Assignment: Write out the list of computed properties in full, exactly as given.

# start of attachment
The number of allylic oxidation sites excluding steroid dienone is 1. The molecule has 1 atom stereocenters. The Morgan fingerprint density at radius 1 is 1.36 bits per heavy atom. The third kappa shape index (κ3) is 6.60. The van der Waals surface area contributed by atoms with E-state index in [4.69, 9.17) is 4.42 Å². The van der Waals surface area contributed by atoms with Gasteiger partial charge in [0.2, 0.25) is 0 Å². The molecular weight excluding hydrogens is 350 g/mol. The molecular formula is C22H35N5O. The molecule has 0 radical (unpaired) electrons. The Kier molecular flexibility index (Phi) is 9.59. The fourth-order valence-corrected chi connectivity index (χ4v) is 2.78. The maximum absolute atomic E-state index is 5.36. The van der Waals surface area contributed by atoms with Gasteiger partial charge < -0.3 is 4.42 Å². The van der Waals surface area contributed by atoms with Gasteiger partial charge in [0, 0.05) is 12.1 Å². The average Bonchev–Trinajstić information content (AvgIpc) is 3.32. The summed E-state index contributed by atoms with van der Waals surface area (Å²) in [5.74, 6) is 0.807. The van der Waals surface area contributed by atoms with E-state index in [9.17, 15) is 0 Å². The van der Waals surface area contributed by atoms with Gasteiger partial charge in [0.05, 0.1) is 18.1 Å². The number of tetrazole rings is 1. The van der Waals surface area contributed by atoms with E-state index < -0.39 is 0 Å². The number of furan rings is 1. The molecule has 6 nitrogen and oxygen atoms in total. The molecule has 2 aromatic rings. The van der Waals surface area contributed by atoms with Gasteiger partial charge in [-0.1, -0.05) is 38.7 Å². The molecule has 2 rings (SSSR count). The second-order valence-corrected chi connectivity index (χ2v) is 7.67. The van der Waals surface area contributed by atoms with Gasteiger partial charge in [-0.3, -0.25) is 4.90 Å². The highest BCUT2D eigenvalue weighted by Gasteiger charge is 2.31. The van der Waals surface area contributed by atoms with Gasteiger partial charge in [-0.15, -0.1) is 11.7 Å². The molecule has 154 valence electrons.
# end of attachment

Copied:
The number of allylic oxidation sites excluding steroid dienone is 1. The molecule has 1 atom stereocenters. The Morgan fingerprint density at radius 1 is 1.36 bits per heavy atom. The third kappa shape index (κ3) is 6.60. The van der Waals surface area contributed by atoms with E-state index in [4.69, 9.17) is 4.42 Å². The van der Waals surface area contributed by atoms with Gasteiger partial charge in [0.2, 0.25) is 0 Å². The molecular weight excluding hydrogens is 350 g/mol. The molecular formula is C22H35N5O. The molecule has 0 radical (unpaired) electrons. The Kier molecular flexibility index (Phi) is 9.59. The fourth-order valence-corrected chi connectivity index (χ4v) is 2.78. The maximum absolute atomic E-state index is 5.36. The van der Waals surface area contributed by atoms with Gasteiger partial charge < -0.3 is 4.42 Å². The van der Waals surface area contributed by atoms with Gasteiger partial charge in [0, 0.05) is 12.1 Å². The average Bonchev–Trinajstić information content (AvgIpc) is 3.32. The summed E-state index contributed by atoms with van der Waals surface area (Å²) in [5.74, 6) is 0.807. The van der Waals surface area contributed by atoms with E-state index in [9.17, 15) is 0 Å². The van der Waals surface area contributed by atoms with Gasteiger partial charge in [0.05, 0.1) is 18.1 Å². The number of tetrazole rings is 1. The van der Waals surface area contributed by atoms with E-state index < -0.39 is 0 Å². The number of furan rings is 1. The molecule has 6 nitrogen and oxygen atoms in total. The molecule has 2 aromatic rings. The van der Waals surface area contributed by atoms with Gasteiger partial charge in [-0.1, -0.05) is 38.7 Å². The molecule has 2 rings (SSSR count). The second-order valence-corrected chi connectivity index (χ2v) is 7.67. The van der Waals surface area contributed by atoms with Gasteiger partial charge in [-0.3, -0.25) is 4.90 Å². The highest BCUT2D eigenvalue weighted by Gasteiger charge is 2.31. The van der Waals surface area contributed by atoms with Gasteiger partial charge in [-0.15, -0.1) is 11.7 Å². The molecule has 154 valence electrons.